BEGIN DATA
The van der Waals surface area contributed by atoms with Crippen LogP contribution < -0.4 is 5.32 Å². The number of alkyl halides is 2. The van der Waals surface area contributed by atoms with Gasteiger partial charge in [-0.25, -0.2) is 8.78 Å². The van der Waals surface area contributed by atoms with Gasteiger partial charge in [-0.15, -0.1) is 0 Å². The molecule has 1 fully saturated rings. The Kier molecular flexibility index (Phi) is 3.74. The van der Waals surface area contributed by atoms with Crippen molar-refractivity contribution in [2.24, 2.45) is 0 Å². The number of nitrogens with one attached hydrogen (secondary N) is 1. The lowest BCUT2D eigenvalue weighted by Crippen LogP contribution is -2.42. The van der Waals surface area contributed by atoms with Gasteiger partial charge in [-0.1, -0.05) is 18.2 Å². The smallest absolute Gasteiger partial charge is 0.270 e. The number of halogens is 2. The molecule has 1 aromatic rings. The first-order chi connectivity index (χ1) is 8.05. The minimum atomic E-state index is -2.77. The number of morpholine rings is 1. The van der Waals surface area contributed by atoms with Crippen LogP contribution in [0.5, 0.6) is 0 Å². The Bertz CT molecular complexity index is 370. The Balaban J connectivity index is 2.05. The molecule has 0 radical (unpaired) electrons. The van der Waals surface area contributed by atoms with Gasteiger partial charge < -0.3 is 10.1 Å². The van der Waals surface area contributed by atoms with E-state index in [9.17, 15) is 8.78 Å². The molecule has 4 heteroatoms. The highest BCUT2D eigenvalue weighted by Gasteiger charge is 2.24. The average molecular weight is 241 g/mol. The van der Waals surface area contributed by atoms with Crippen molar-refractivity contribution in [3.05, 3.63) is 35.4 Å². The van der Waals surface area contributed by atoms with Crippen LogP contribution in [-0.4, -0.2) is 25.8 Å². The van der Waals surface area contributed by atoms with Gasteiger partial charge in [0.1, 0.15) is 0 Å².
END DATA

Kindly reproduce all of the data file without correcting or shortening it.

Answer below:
The van der Waals surface area contributed by atoms with Crippen LogP contribution < -0.4 is 5.32 Å². The number of alkyl halides is 2. The van der Waals surface area contributed by atoms with Gasteiger partial charge in [-0.25, -0.2) is 8.78 Å². The van der Waals surface area contributed by atoms with Gasteiger partial charge in [-0.15, -0.1) is 0 Å². The molecule has 1 fully saturated rings. The Kier molecular flexibility index (Phi) is 3.74. The van der Waals surface area contributed by atoms with Crippen molar-refractivity contribution in [2.24, 2.45) is 0 Å². The number of nitrogens with one attached hydrogen (secondary N) is 1. The lowest BCUT2D eigenvalue weighted by Crippen LogP contribution is -2.42. The van der Waals surface area contributed by atoms with Gasteiger partial charge in [-0.1, -0.05) is 18.2 Å². The smallest absolute Gasteiger partial charge is 0.270 e. The number of halogens is 2. The molecule has 1 aromatic rings. The first-order chi connectivity index (χ1) is 8.05. The minimum atomic E-state index is -2.77. The number of morpholine rings is 1. The van der Waals surface area contributed by atoms with Crippen LogP contribution in [0.5, 0.6) is 0 Å². The Bertz CT molecular complexity index is 370. The Balaban J connectivity index is 2.05. The molecule has 0 radical (unpaired) electrons. The van der Waals surface area contributed by atoms with Gasteiger partial charge < -0.3 is 10.1 Å². The van der Waals surface area contributed by atoms with E-state index in [9.17, 15) is 8.78 Å². The molecule has 4 heteroatoms. The highest BCUT2D eigenvalue weighted by Gasteiger charge is 2.24. The average molecular weight is 241 g/mol. The van der Waals surface area contributed by atoms with Crippen molar-refractivity contribution in [3.05, 3.63) is 35.4 Å². The van der Waals surface area contributed by atoms with Crippen LogP contribution in [-0.4, -0.2) is 25.8 Å². The van der Waals surface area contributed by atoms with Gasteiger partial charge in [0.1, 0.15) is 0 Å².